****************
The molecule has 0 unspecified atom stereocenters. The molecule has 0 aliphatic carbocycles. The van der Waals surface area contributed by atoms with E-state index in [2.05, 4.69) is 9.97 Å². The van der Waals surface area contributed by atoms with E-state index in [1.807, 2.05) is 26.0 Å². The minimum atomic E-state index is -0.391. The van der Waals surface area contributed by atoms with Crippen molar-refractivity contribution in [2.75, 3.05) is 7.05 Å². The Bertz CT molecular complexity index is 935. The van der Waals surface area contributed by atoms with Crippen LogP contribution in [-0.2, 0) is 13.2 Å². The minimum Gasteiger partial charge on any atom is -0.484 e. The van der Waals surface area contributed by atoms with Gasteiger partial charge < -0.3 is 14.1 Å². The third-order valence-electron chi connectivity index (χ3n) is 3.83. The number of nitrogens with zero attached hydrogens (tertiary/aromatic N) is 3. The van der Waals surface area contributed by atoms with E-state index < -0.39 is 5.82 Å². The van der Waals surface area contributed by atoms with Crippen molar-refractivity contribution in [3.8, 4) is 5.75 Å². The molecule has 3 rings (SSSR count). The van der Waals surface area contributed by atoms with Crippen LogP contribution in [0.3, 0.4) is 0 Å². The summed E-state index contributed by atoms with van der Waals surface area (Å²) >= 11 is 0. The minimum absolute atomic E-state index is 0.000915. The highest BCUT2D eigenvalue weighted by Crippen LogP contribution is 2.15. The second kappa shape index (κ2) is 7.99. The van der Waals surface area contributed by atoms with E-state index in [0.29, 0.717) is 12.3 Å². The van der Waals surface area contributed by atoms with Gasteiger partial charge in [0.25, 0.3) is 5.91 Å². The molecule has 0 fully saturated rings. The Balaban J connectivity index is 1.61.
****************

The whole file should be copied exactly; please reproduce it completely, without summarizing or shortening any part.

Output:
The molecule has 0 unspecified atom stereocenters. The molecule has 0 aliphatic carbocycles. The van der Waals surface area contributed by atoms with E-state index in [2.05, 4.69) is 9.97 Å². The van der Waals surface area contributed by atoms with E-state index in [1.807, 2.05) is 26.0 Å². The minimum atomic E-state index is -0.391. The van der Waals surface area contributed by atoms with Crippen molar-refractivity contribution in [2.75, 3.05) is 7.05 Å². The Bertz CT molecular complexity index is 935. The van der Waals surface area contributed by atoms with Crippen LogP contribution in [-0.2, 0) is 13.2 Å². The minimum Gasteiger partial charge on any atom is -0.484 e. The van der Waals surface area contributed by atoms with Gasteiger partial charge < -0.3 is 14.1 Å². The third-order valence-electron chi connectivity index (χ3n) is 3.83. The number of nitrogens with zero attached hydrogens (tertiary/aromatic N) is 3. The van der Waals surface area contributed by atoms with E-state index < -0.39 is 5.82 Å². The van der Waals surface area contributed by atoms with Crippen molar-refractivity contribution in [3.8, 4) is 5.75 Å². The molecule has 3 rings (SSSR count). The van der Waals surface area contributed by atoms with Crippen LogP contribution in [0.3, 0.4) is 0 Å². The summed E-state index contributed by atoms with van der Waals surface area (Å²) >= 11 is 0. The minimum absolute atomic E-state index is 0.000915. The highest BCUT2D eigenvalue weighted by Crippen LogP contribution is 2.15. The second kappa shape index (κ2) is 7.99. The van der Waals surface area contributed by atoms with E-state index in [0.29, 0.717) is 12.3 Å². The van der Waals surface area contributed by atoms with Gasteiger partial charge in [0.25, 0.3) is 5.91 Å². The molecule has 0 fully saturated rings. The Balaban J connectivity index is 1.61.